In Norway, 85 per cent of mothers work. In the UK, the figure is around 73 per cent, considerably lower for single mothers.

The Scottish Government has long been in favour of extending free nursery care as a means to boost both equality and the economy, and is in the process of doubling the number of hours given to families, to the equivalent of 30 per week during term time, putting it well ahead of the rest of UK.

Earlier this month, however, the Audit Commission said cash-strapped local authorities were struggling to put this expensive but potentially transformative policy into practice, highlighting how difficult it can be to make real progress, even with the backing of society and parliament.

Goal: Greater sharing of childcare responsibilities between both partners and more affordable and flexible childcare that will allow women to return to the workplace.

READ MORE: Herald writers on the Scottish women who inspire them most

Violence and abuse against women

Although some attitudes have undoubtedly changed towards issues such as domestic abuse and sexual harassment over the years, recent events such as the Rotherham and Rochdale abuse rings and the Harvey Weinstein scandal highlight that women and girls are still preyed upon, violated, abused and objectified by men in a depressingly routine manner.

High-profile movements such as the #MeToo and Everyday Sexism campaigns have come into the mainstream, giving women a voice to call out perpetrators and share experiences.

The resulting furore has also encouraged wider society to question and scrutinise more closely what is deemed acceptable in terms of male behaviour, and the impact this has on relationships between men and women.

There has been something of a backlash, talk of witch hunts and pendulums swinging too far, as often accompanies societal progress. But there is also hope both sexes that we will look back on this time as a watershed moment.

If nothing else, it is certainly a moment when harassment and abuse entered mainstream consciousness and just about every sector of society - including, most recently, charities - exposed perpetrators.

Politics has been no exception and aside from high-profile Westminster sackings, a recent survey at Holyrood found that one in three women who worked there had experienced sexual harassment and sexist behaviour.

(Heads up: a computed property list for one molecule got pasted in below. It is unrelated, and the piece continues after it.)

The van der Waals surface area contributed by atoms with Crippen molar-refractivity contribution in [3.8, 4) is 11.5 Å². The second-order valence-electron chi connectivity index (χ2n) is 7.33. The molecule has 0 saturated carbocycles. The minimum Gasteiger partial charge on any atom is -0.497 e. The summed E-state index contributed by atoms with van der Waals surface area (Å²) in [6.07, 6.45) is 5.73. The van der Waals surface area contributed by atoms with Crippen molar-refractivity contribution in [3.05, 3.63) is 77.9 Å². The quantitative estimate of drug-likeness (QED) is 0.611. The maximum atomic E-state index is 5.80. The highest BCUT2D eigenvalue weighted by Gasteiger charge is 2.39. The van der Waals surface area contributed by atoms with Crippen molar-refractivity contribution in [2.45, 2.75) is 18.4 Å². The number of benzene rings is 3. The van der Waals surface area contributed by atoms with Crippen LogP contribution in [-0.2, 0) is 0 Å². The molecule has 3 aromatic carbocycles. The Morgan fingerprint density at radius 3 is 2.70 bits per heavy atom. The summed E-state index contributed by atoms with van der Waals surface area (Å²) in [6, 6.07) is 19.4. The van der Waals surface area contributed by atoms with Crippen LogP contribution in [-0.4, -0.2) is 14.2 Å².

Such high numbers surely surprised few in light of recent events, and what matters now is the quality of policies and regulations put in place to stop such behaviour in future and protect those who speak up.

Violence, abuse and harassment represents a huge spectrum of behaviour, of course. And, at the most serious end, there is mixed progress. While the introduction of a "gold standard" domestic abuse law in Scotland has been widely welcomed, a 10 per cent fall in rape convictions, despite a rise in curt proceedings, is cause for concern.

Goal: Legislation will have an important role to play, but education of men and boys that can help change attitudes and prevent violence, abuse and harassment of women and girls in the first place, is vital, too.

Achieve gender parity in sport

While recent research suggests that income disparity between male and female athletes is narrowing, there is still much work to done.

A study published by BBC Sport last year found that 83 per cent of sports now reward men and women equal prize money. This compares to 70 per cent in 2014. When will the battle be won? It's simple: when we reach 100 per cent.

In football, the women's World Cup winners receive £2m and the men a whopping £35m. Real Madrid, meanwhile, were given £13.5m for winning the Champion's League last year, with Lyon, winners of women's event, picking up just £219,920.

Golf and cricket also have significant gaps between the genders, as do cycling, darts and snooker. Tennis and athletics present equal prize money.

Nor is it just about salaries and winnings. Only seven per cent of UK sports media coverage is devoted to women and a mere 0.4 per cent of commercial investment.

There have been positive steps with professional darts and Formula One racing announcing this year that they would no longer use "walk-on girls" and "grid girls".

Last week cycling's Tour de France indicated it would follow suit with its "podium girls". Here's to boxing seeing the light and ditching the archaic and misogynistic practice of "ring girls".

Goal: Equal prize money across all sports and an end to podium/grid/walk-on/ring girls.

READ MORE: Herald writers on the Scottish women who inspire them most

Encourage more women to work in science, technology, engineering and maths

Gender imbalance in science, technology, engineering and maths (STEM) remains prevalent. We need to see more initiatives like the one launched last week by accountancy firm PwC to boost the number of women pursuing technology careers.

The "Tech She Can Charter", which has support from 18 major organisations including Tesco, NatWest, Girlguiding and the British Science Association, aims is to create the right environment to attract, recruit and retain more women in tech.

Goal: more visible and high-profile women role models working in STEM fields.

READ MORE: Ann Fotheringham visits the Glasgow Women's Library